By: Ian Logue/
June 23, 2010

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Being a 7th round pick generally means there's not exactly high expectations, although once in a while a player surprises you.

Prior to coming into the league not a lot was expected of wide receiver Julian Edelman. Now a little over a year later he's heading into the 2010 season with the hope that he can be one of the more productive players on their roster.

It's amazing how things change.

Edelman finished 3rd on the team in receiving in '09, with 37 catches for 359 yards (Photo Credit: Icon/SMI)
Edelman's story is pretty interesting. Scouts apparently thought so little of him that the former Kent State quarterback wasn't even invited to the 2009 NFL Combine. However, on his pro day he actually recorded a 20-yard short shuttle time of 3.92 seconds. Had he attended the combine that would have been the fastest time of any player there.

After scouting him thoroughly it was the Patriots who finally took a shot at him. In a report from earlier this year, Mike Reiss of mentioned how the phone call from head coach Bill Belichick to Edelman went down on Draft Day.

"We don't know what you're going to play," Belichick told Edelman at the time. "But we know you can play football."

Now here he is just a year later, and he's managed to make himself a valuable and dangerous weapon in New England's offense. Considering the progress he made from a late round pick to catching passes on Sundays from Tom Brady, even Belichick was impressed enough to recognize the amazing strides he made during that span.

"For Julian Edelman to come in and pick things up as quickly as he did last year and to be at the point as a receiver that he is right now — considering the fact that he, A) never played the position, and, B) converting to a new position as a rookie in an offense that has a number of moving parts and to be where he is now — is just phenomenal," said Belichick. "He's come so far as a football player at a new position in literally a calendar year … but he did it in six months … I don't think any one of us would have predicted that."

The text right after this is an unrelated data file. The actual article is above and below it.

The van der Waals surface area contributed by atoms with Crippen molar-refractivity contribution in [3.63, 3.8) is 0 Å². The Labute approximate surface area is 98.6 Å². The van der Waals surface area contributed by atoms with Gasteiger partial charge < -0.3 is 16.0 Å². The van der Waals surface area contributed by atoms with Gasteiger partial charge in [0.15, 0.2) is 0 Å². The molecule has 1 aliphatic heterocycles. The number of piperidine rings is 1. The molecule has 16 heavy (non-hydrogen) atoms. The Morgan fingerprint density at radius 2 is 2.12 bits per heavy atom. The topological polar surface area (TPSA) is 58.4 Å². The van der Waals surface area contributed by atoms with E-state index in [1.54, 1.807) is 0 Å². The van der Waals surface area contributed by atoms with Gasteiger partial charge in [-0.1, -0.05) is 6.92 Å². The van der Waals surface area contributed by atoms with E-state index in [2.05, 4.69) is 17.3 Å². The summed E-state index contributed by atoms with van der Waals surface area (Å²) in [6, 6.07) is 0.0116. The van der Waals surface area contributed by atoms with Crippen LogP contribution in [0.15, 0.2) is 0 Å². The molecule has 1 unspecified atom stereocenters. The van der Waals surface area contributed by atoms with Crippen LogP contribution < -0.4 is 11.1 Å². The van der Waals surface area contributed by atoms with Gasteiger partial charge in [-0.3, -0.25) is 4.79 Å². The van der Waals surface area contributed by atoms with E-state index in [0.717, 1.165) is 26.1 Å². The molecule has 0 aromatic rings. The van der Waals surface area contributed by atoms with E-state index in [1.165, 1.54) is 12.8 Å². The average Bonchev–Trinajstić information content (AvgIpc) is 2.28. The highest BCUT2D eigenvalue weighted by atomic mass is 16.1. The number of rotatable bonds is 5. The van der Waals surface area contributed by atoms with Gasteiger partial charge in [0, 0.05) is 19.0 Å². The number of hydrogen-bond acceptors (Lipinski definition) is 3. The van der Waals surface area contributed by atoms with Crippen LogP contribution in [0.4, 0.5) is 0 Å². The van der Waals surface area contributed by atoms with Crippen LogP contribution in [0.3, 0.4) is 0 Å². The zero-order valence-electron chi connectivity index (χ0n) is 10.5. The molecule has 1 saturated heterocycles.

As we know, the draft and scouting process isn't always an exact science, and Edelman is another great example. Of the 12 receivers taken in that round last year, only Edelman and Tampa Bay Buccaneer receiver Sammie Stroughter (who coincindently was drafted with the next selection) were ones who had significant playing time and were productive last season. Stroughter played in 13 games and finished with 31 receptions for 334 yards and one touchdown, while Edelman played in 11 games (in fairness he missed time after breaking his forearm) with 37 receptions for 359 yards and a touchdown of his own.

In that round where 47 players were taken, 14 were waived, while four had no information in any of their online bios (which likely means they didn't accomplish much). Out of that total only 12 appeared in 10 or more games last season.

"We don't know what you're going to play," Belichick told Edelman at the time. "But we know you can play football."
The one interesting note from that year is Chiefs kicker Ryan Succop, who despite being "Mr. Irrelevant" as the last guy selected, ended up tying an NFL record for the highest field goal percentage by a rookie in a season, finishing at 86.2%. He hit 25-of-29, missing just one kick from 49 or less.

Again, it just goes to show that even the last guy taken can be a gem - you just never know.

Now in his second season with the Patriots, the offseason work has been different for Edelman than it was when he was working toward earning a spot on an NFL roster.

"I got to lift for football instead of lifting for the Combine," Edelman told reporters recently of his offseason experience. "I got to watch film, and watch film of me playing the position. I got to break down film of other guys on the team. It was very different. A little more relaxing, because you know where you are, you know the surroundings a little better, so it was good."

Needless to say that although the expectations for Edelman may be high, he's already done far more than the majority of his peers who were taken in that round last year. Considering that 7th round picks are typically longshots anyway, fans should be happy with what they've seen up to this point. Should he go on to be even better this year, that will simply be a bonus from a guy who has defied the odds so far in the NFL.